Kotler acknowledges that SafeBreach has competitors but he notes that the company is offering a major advance in automating work which has typically been performed by human consultants. “Our competitive advantage is in the fact that you can buy our software once instead of having to hire a consultant multiple times,” said Kotler, who himself used to work as a security consultant. “The problem with using consultants to validate security is that they can only provide a point-in-time approach, with a constrained set of test requirements. For example, a company would pay me to come in and tell me their specifications, then we’d agree on the rules of engagement. Once my pen-testing project was complete, the findings were only valid until any changes were made. After those changes, there would be additional charges for new tests. I was engaged in that process for years, and realized the need for a consistent, automated way to actually validate security, not just once per quarter, but on a continuous basis. That was the genesis for developing this technology.”

Aside from the technologies patented by SafeBreach, the company also offers their Hacker’s Playbook which Kotler considers to be part of the SafeBreach intellectual property portfolio. “We provide content to customers on a weekly basis to simulate hacker techniques and narrow down to a binary ‘yes’ or ‘no’ whether a hacker can do A, B or C,” Kotler said. “We also augment this playbook with top attacks in the headlines like WannaCry, Meltdown, and US-CERT Alerts to enable our customers to proactively address security issues.”

Of course, given that SafeBreach software technology automates work previously performed by human consultants, there would seem to be some question of the validity of the company’s patents in light of the U.S. Supreme Court’s 2014 decision in Alice Corp. v. CLS Bank International, a decision which has greatly hindered the patent-eligibility of software inventions. Seth Ostrow, patent counsel for SafeBreach and chair of the patent group at Meister Seelig & Fein, offered the following statement on the patent-eligibility of SafeBreach’s technologies:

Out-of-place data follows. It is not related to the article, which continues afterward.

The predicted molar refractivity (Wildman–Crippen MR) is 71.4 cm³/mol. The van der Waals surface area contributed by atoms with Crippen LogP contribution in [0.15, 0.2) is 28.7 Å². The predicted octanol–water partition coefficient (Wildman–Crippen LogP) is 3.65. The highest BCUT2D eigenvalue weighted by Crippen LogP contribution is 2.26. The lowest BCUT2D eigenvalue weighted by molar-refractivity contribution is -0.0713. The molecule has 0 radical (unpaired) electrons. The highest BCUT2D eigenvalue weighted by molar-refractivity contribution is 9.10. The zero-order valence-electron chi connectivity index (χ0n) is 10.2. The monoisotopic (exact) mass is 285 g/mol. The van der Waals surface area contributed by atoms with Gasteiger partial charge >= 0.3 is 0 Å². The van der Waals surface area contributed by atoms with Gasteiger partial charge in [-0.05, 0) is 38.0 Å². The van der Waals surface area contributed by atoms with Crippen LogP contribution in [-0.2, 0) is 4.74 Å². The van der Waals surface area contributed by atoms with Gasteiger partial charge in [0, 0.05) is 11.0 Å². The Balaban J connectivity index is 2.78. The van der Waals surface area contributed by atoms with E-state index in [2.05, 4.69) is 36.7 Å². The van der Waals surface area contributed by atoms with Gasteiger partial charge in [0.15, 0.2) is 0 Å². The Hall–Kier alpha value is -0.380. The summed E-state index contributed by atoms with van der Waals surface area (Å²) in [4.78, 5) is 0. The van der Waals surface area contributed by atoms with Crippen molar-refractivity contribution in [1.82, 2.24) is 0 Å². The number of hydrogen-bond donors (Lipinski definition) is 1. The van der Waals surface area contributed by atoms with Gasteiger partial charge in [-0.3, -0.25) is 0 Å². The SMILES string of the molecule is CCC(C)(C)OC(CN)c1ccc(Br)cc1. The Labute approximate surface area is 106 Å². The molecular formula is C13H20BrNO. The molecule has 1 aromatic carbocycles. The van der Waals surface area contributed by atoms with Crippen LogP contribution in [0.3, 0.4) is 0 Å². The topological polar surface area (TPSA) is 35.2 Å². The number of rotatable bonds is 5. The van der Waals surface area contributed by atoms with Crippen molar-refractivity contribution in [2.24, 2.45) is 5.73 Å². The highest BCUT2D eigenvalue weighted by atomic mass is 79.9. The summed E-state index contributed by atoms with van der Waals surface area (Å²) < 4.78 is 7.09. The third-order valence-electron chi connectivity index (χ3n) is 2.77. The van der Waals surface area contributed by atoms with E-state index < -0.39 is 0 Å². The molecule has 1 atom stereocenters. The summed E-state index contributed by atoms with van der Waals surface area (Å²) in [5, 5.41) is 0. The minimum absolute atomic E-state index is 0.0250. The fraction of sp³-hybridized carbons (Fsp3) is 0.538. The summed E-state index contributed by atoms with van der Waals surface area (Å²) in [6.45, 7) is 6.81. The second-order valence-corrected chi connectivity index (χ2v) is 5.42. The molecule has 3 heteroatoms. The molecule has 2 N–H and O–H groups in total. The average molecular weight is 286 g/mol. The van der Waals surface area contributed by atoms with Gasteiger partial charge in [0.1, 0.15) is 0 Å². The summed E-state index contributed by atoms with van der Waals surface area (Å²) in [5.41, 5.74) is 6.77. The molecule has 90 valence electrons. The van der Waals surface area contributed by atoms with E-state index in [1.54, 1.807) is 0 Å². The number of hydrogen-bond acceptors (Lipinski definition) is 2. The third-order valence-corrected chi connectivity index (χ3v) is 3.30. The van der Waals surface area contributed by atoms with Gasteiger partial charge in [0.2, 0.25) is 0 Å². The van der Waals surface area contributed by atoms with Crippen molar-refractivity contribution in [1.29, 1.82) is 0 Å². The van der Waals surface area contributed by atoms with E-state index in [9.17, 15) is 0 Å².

“SafeBreach has little concern about the impacts of the Alice standard on its patents.  SafeBreach’s patents were filed and prosecuted through the U.S. Patent Office after the Supreme Court’s 2014 Alice decision.  The new patentability subject matter standards which resulted from that decision were thus considered by the Patent Office as part of its rigorous examination process.  In one instance, the examiner raised concerns under Alice and those were resolved through claim amendments and explanations.  Ultimately, SafeBreach’s patents cover its groundbreaking technical solutions on system security which improve the workings of the system and thus clearly qualify as patentable subject matter under the new Alice standards.”

The Author

Steve Brachmann

Steve Brachmann is a writer located in Buffalo, New York. He has worked professionally as a freelancer for more than a decade. He has become a regular contributor to IPWatchdog.com, writing about technology, innovation and is the primary author of the Companies We Follow series. His work has been published by The Buffalo News, The Hamburg Sun, USAToday.com, Chron.com, Motley Fool and OpenLettersMonthly.com. Steve also provides website copy and documents for various business clients.

Warning & Disclaimer: The pages, articles and comments on IPWatchdog.com do not constitute legal advice, nor do they create any attorney-client relationship. The articles published express the personal opinion and views of the author and should not be attributed to the author’s employer, clients or the sponsors of IPWatchdog.com. Read more.